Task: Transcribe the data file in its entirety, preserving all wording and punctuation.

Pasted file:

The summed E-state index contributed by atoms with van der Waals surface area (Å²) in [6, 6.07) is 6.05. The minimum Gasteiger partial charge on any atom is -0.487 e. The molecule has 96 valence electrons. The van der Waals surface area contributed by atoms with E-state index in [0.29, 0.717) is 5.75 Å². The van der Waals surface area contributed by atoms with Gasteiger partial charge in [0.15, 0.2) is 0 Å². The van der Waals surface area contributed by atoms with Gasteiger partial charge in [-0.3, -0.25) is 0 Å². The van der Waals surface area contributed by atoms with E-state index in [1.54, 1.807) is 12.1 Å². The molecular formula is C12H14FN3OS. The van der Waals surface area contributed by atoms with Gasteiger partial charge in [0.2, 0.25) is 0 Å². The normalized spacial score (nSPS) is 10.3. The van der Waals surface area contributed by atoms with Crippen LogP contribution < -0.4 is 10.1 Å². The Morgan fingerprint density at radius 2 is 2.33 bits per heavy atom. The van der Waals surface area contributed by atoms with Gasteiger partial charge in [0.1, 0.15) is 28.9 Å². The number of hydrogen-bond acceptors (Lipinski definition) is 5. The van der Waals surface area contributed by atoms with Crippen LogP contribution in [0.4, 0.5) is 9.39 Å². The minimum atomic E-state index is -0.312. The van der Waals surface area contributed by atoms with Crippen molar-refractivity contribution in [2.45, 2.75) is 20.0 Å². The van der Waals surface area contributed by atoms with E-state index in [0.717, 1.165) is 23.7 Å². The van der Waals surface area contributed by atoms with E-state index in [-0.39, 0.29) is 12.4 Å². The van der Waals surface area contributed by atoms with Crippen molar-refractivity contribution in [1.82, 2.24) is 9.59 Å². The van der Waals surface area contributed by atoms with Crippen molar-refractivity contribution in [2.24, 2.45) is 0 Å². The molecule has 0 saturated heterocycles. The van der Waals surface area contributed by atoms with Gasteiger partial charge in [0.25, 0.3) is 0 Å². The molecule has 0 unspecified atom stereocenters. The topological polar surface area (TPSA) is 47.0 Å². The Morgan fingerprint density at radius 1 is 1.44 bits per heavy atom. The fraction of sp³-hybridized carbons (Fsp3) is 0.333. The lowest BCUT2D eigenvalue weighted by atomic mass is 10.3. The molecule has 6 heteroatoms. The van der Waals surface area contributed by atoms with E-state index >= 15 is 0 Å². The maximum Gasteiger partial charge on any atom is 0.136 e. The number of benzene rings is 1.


The summed E-state index contributed by atoms with van der Waals surface area (Å²) in [6, 6.07) is 6.05. The minimum Gasteiger partial charge on any atom is -0.487 e. The molecule has 96 valence electrons. The van der Waals surface area contributed by atoms with E-state index in [0.29, 0.717) is 5.75 Å². The van der Waals surface area contributed by atoms with Gasteiger partial charge in [0.15, 0.2) is 0 Å². The van der Waals surface area contributed by atoms with Gasteiger partial charge in [-0.3, -0.25) is 0 Å². The van der Waals surface area contributed by atoms with E-state index in [1.54, 1.807) is 12.1 Å². The molecular formula is C12H14FN3OS. The van der Waals surface area contributed by atoms with Gasteiger partial charge in [0.2, 0.25) is 0 Å². The normalized spacial score (nSPS) is 10.3. The van der Waals surface area contributed by atoms with Crippen LogP contribution < -0.4 is 10.1 Å². The Morgan fingerprint density at radius 2 is 2.33 bits per heavy atom. The van der Waals surface area contributed by atoms with Gasteiger partial charge in [0.1, 0.15) is 28.9 Å². The number of hydrogen-bond acceptors (Lipinski definition) is 5. The van der Waals surface area contributed by atoms with Crippen LogP contribution in [0.4, 0.5) is 9.39 Å². The minimum atomic E-state index is -0.312. The van der Waals surface area contributed by atoms with Crippen molar-refractivity contribution in [2.45, 2.75) is 20.0 Å². The van der Waals surface area contributed by atoms with E-state index in [0.717, 1.165) is 23.7 Å². The van der Waals surface area contributed by atoms with E-state index in [-0.39, 0.29) is 12.4 Å². The van der Waals surface area contributed by atoms with Crippen molar-refractivity contribution in [1.82, 2.24) is 9.59 Å². The van der Waals surface area contributed by atoms with Crippen molar-refractivity contribution in [2.24, 2.45) is 0 Å². The molecule has 0 saturated heterocycles. The van der Waals surface area contributed by atoms with Gasteiger partial charge in [0.25, 0.3) is 0 Å². The molecule has 0 unspecified atom stereocenters. The topological polar surface area (TPSA) is 47.0 Å². The Morgan fingerprint density at radius 1 is 1.44 bits per heavy atom. The fraction of sp³-hybridized carbons (Fsp3) is 0.333. The lowest BCUT2D eigenvalue weighted by atomic mass is 10.3. The molecule has 6 heteroatoms. The van der Waals surface area contributed by atoms with E-state index >= 15 is 0 Å². The maximum Gasteiger partial charge on any atom is 0.136 e. The number of benzene rings is 1.